Nevertheless, the analysis is not entirely pessimistic regarding the prospects of a China-Russia alliance. Indeed, the author comes around to concluding: “One can predict that Russia will become the most fundamental objective of China’s alliance-making”. It is explained further that “confronting a situation of pressure from the United States and its allies, China needs a country that it can have close cooperation with that will form a strategic rear flank that can be depended on and this country is Russia.” Successive years of enhanced military exercises are noted and the 2012 near simultaneous strategic moves against Japanese island claims are cited as positive examples of the prospective alliance’s promise. Moreover, it is stated that increased shipments of Russian oil and gas will improve China’s energy security. The author explicitly suggests coordination between China and Russia on difficult diplomatic questions, such as the Iran and North Korean issues. In an intriguing closing observation, the author predicts that “Russia’s rising power will enable it to increase its position within an alliance. Ten years in the future, the potential for a China-Russia alliance will increase”.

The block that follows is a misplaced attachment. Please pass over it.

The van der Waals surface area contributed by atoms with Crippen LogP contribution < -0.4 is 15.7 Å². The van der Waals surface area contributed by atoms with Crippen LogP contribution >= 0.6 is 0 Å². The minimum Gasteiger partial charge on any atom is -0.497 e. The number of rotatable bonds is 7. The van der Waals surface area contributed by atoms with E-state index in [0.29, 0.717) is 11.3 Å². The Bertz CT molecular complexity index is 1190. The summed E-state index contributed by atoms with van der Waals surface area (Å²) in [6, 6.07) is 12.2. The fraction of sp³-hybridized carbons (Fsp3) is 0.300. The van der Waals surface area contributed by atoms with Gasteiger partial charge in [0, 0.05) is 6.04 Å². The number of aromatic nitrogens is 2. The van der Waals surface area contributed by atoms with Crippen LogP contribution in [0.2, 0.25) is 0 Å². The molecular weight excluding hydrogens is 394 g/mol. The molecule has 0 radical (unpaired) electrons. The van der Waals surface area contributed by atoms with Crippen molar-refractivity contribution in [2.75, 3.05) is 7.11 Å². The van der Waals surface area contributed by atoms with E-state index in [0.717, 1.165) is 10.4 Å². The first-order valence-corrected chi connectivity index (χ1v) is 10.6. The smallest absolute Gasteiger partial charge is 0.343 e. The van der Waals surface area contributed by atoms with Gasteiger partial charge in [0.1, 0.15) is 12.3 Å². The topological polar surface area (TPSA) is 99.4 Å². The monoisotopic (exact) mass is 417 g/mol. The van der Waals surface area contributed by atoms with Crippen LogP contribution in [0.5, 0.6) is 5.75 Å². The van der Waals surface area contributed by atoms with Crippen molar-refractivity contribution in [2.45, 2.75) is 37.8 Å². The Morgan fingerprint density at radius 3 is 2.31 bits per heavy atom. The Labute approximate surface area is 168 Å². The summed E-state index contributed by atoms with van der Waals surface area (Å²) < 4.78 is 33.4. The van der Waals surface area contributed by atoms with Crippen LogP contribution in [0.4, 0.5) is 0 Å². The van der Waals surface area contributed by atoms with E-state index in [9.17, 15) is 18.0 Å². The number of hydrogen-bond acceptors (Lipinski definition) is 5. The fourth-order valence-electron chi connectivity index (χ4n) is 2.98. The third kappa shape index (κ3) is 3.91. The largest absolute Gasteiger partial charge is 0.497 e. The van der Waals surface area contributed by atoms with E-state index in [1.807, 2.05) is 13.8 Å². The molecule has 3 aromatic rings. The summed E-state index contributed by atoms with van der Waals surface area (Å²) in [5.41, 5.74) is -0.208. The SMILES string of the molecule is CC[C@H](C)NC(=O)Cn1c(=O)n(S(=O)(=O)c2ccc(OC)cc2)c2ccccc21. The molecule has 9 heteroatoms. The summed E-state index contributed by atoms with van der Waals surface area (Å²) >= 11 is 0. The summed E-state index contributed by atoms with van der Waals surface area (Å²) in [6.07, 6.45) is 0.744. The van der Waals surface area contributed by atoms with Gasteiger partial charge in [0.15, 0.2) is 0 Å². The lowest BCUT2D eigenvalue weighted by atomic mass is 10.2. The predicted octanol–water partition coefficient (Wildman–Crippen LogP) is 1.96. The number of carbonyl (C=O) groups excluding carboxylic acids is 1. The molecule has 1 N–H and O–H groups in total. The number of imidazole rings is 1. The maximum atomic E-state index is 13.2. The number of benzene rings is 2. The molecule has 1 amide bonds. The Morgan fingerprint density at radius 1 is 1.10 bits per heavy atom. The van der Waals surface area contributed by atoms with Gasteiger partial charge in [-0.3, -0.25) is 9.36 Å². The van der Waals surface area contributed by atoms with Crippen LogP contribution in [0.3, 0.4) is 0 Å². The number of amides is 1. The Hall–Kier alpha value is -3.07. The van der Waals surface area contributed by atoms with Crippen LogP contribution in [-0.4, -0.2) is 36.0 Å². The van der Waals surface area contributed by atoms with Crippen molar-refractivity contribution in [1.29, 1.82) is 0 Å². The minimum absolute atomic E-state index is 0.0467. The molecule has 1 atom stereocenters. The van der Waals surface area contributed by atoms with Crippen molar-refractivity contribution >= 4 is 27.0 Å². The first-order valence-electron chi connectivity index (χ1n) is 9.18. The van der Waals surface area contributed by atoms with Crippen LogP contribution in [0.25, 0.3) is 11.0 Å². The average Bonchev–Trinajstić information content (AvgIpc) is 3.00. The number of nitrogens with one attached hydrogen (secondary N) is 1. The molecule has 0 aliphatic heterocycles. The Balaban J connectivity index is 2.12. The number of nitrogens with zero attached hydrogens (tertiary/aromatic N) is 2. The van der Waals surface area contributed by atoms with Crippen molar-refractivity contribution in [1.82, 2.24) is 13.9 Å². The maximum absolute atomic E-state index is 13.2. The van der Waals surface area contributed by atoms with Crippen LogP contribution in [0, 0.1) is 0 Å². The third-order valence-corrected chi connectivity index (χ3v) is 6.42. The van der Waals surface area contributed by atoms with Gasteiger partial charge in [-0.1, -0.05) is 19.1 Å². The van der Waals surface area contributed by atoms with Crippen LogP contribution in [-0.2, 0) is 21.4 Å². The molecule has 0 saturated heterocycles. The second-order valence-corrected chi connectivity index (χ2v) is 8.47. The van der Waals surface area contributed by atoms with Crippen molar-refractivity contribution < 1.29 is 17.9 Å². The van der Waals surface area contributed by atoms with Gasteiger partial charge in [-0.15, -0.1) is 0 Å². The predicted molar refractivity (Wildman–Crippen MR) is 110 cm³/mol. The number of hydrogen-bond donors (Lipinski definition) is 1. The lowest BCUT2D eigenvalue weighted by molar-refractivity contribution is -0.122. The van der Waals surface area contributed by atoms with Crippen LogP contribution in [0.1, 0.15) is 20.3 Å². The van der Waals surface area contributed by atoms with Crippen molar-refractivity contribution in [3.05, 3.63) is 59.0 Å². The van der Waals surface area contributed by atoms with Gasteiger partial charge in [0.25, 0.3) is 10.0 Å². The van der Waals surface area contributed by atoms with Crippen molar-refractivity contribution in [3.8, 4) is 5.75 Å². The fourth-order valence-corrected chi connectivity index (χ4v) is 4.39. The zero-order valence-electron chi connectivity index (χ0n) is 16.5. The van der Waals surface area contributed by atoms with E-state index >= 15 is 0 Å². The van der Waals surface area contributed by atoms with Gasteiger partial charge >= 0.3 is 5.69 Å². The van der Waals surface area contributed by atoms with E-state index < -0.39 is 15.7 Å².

Still, this Chinese study, which exhibits an impressive objectivity, can hardly be called a full-throated endorsement of such an alliance. Maintaining some of the most important aspects of current Russia-China cooperation is in the realm of “political and moral support”, and the author seems to recognize that these partners are quite satisfied with the already high and steadily improving climate of cooperation. They do not see a great advantage to formalizing the partnership, at least in the near term. The author maintains that “scrapping the old policy of disavowing alliances should not be equated with choosing to make alliances”. That nebulous statement is likely meant to suggest that a long, gradual process is envisioned and Beijing will wisely avoid any precipitous moves. It is noted that the Chinese government has already embraced a policy of “building up strategic strong point countries” that, after all, has a similar connotation to this discussion.
A final point to consider is the author’s conclusion that “U.S. strategic squeezing and containment has not yet reached a level that it is imperative for the two countries to react by forming an alliance”. To be sure, this statement carries the implied threat that if Washington does seek to ramp up the “rebalance,” that one of Beijing’s possible responses will be to actively seek a more formalized military partnership with Moscow.
By Lyle J. Goldstein
The National Interest